A new study from Lateral Economics commissioned by the Omidyar Network shows that open data could increase G20 output by around $13 trillion over the next five years. This would boost cumulative G20 GDP by around 1.1% of the 2% growth target over five years. The report outlines the opportunities for value creation through strong open data policy implementation. However, authors also note that significant hurdles remain to the kind of broad-scale implementation needed to realize full value potential.
“Existing open data policy initiatives must be strengthened to prevent government policies dying the death of a thousand bureaucratic cuts in their implementation,” authors write.
Even so, the report says that a recent estimate by McKinsey that open data in the US could unlock $3.2 trillion in economic value alone, might be conservative. “Firstly, traditional methodologies often underestimate the impact of general-purpose innovations which typically revolutionize life in ways scarcely contemplated at their birth. Further, more formally theoretical considerations suggest non-linear benefits from opening data resources for use, again suggesting possibly large surprises on the upside. Thus, for instance, we provide an example of new digital approaches improving the productivity of some important tasks by 10,000%,” the report says.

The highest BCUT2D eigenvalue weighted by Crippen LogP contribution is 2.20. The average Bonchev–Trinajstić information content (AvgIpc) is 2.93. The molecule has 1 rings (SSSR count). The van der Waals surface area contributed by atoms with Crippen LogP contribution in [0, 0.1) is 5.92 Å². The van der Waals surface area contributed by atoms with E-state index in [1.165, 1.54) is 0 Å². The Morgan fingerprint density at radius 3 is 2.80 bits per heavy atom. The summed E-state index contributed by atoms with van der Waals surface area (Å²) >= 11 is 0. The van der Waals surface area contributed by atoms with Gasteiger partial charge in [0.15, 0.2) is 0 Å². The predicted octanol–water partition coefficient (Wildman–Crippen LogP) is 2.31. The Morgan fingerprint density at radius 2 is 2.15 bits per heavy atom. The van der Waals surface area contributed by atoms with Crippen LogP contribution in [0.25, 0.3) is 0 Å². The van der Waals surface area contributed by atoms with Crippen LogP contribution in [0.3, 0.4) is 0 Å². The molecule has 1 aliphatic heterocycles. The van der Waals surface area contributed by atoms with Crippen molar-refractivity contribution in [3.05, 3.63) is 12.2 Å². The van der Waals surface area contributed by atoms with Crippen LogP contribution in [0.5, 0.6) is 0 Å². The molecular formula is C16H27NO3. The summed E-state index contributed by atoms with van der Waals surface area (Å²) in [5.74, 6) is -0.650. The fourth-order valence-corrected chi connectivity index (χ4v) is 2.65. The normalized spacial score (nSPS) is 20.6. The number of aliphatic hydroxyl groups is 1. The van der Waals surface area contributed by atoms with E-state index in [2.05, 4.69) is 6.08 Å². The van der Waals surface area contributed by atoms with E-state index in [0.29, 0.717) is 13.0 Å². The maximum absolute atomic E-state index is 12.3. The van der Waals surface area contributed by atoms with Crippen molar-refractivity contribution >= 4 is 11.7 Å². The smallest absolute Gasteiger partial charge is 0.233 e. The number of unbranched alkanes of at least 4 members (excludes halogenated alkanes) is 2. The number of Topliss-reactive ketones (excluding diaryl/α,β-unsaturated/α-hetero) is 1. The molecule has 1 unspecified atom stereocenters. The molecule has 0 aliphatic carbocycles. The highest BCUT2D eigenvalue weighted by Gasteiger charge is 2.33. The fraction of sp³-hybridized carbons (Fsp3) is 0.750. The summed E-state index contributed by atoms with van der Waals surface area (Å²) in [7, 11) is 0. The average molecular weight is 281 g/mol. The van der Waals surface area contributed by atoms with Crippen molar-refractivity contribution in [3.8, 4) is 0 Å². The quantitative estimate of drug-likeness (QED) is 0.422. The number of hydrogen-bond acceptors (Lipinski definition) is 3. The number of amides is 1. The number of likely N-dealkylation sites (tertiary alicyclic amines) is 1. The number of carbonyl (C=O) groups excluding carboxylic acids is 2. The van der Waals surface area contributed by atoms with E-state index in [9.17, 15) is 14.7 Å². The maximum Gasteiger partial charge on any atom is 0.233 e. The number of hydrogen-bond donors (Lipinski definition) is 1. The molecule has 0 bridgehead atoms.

Secondly, our own case study based estimates, on which we have sought to err on the side of
conservatism suggest similar magnitudes to the McKinsey study. And yet they are only a snapshot
of the G20 themes, which themselves focus on a sub-set of G20 economic activity.”
Authors suggest that opening up data isn’t only the responsibility of the government. They write that while open data policies requiring disclosure at the public sector level is important, it is equally important to foster the conditions for open data in the private sector. Public-private Big Data partnerships can also play a role in terms of establishing an open data architecture in the commons, allowing users to use both government and private sector data for development and analysis.
As open data moves forward, authors note that there will be harsh political realities in terms of the potential for job loss as redundant roles and programs are eliminated. These realities typically hold back political will for making necessary modernization changes, but the potential value creation is equally hard to ignore in weak economic conditions. The question for the public will be which considerations win out. The full report is available here.